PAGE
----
While this isn’t the best incorporation of inclusion, I appload Nicholas Stoller and the creators of Neighbors 2 for their strides in being more inclusive. There were a significant amount more POC’s in the cast, especially within the sisterhood. A sorority that aims to be different should have different kinds of women represented right? On a side tangent, the Panhellenic Council at my school released a promo video not unlike the one presented at the beginning of the film. A popular anonymous account retweeted it, with #diversitymatters, trying to bring attention to the fact that many sororities haven’t diversified, especially in the south. 

I was happy to see the return of Jerrod Carmichael (Garf) and Hannibal Buress (Officer Watkins), if only for a couple brief moments. Kiersey Clemmons (Beth) is a delight and I love that she rocked her natural hair. Also a delight was Girl Code’s Awkwafina (Christine). I wanted to hear more from her character! Another notable step in inclusion is Pete’s engagement. While not mentioned in the first film, Pete is gay. There isn’t a major coming out scene, and he’s still who he is, except more mature. There are no jokes or homophobia surrounding his sexuality, and the bond between him and Teddy grows stronger. I loved Dave’s acting in the proposal scene, and the former Delta Psi brothers shouting “USA! USA!” Sadly, Neighbors 2 was largely filmed in Georgia, which tried to pass the religious freedom bill earlier this year.

Girl Power: B+

Unlike the first movie, Neighbors 2 adds considerable more depth to its female characters. Sadly enough, it is true that sororities are not allowed to throw their own parties, and the alternative: frat parties- which are cesspools of misogyny, sex, and creeper vibes. I love how this sequel spins the ideals of the first movie. One of my favorite moments in the film  is when Pete and Teddy are arguing, and Pete mentions “Bros before hoes”. Teddy replies along the lines of, “Don’t call them that anymore.” The female characters in the film just want to be equals, and are given as much comedic power as the males- Rose Byrne especially. I love how Kelly is just as dumb and irresponsible as Mac, and admits to her faults as a parent. Even though she’s pregnant, she isn’t sidelined or given a lesser role. Neighbors 2 gives a positive message at the close of the film, when the Kappa Nu sisters decide it’s better to be themselves that sell out in order to keep their home. When a girl asks, “Do I have to wear a hoodie? I like to dress pretty…”, Shelby tells her she can wear whatever she wants and welcomes her in.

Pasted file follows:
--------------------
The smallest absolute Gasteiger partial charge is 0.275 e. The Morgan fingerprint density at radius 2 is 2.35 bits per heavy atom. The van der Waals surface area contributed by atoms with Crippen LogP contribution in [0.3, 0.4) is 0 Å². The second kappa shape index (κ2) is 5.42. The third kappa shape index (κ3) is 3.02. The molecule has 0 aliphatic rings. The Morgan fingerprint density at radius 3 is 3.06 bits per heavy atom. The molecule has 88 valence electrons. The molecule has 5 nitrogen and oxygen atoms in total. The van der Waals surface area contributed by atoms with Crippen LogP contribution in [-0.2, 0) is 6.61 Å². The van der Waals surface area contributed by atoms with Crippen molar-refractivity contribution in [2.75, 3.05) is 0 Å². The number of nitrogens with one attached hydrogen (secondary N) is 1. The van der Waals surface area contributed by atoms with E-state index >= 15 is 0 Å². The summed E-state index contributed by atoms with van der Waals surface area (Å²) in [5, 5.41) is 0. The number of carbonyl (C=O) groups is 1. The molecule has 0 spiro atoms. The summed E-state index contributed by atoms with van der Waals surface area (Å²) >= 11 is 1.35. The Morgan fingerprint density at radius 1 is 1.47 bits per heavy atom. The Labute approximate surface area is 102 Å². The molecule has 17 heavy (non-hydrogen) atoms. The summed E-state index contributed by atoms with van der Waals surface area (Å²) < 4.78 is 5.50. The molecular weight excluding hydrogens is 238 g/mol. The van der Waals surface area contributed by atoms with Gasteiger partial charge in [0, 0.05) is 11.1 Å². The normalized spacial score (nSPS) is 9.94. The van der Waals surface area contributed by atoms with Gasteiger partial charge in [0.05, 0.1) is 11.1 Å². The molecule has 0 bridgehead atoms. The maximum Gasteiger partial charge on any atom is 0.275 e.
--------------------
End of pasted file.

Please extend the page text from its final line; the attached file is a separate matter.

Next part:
Box Office: A

Things are looking great for Neighbors 2. Thursday receipts show sales of 1.7 million prior to the US opening weekend, higher than its competitors, The Nice Guys, and The Angry Birds Movie. International markets are reporting over 20 million.




Leave a Reply

Fill in your details below or click an icon to log in: Logo

You are commenting using your account. Log Out / Change )

Twitter picture

You are commenting using your Twitter account. Log Out / Change )

Facebook photo

You are commenting using your Facebook account. Log Out / Change )

Google+ photo

You are commenting using your Google+ account. Log Out / Change )

Connecting to %s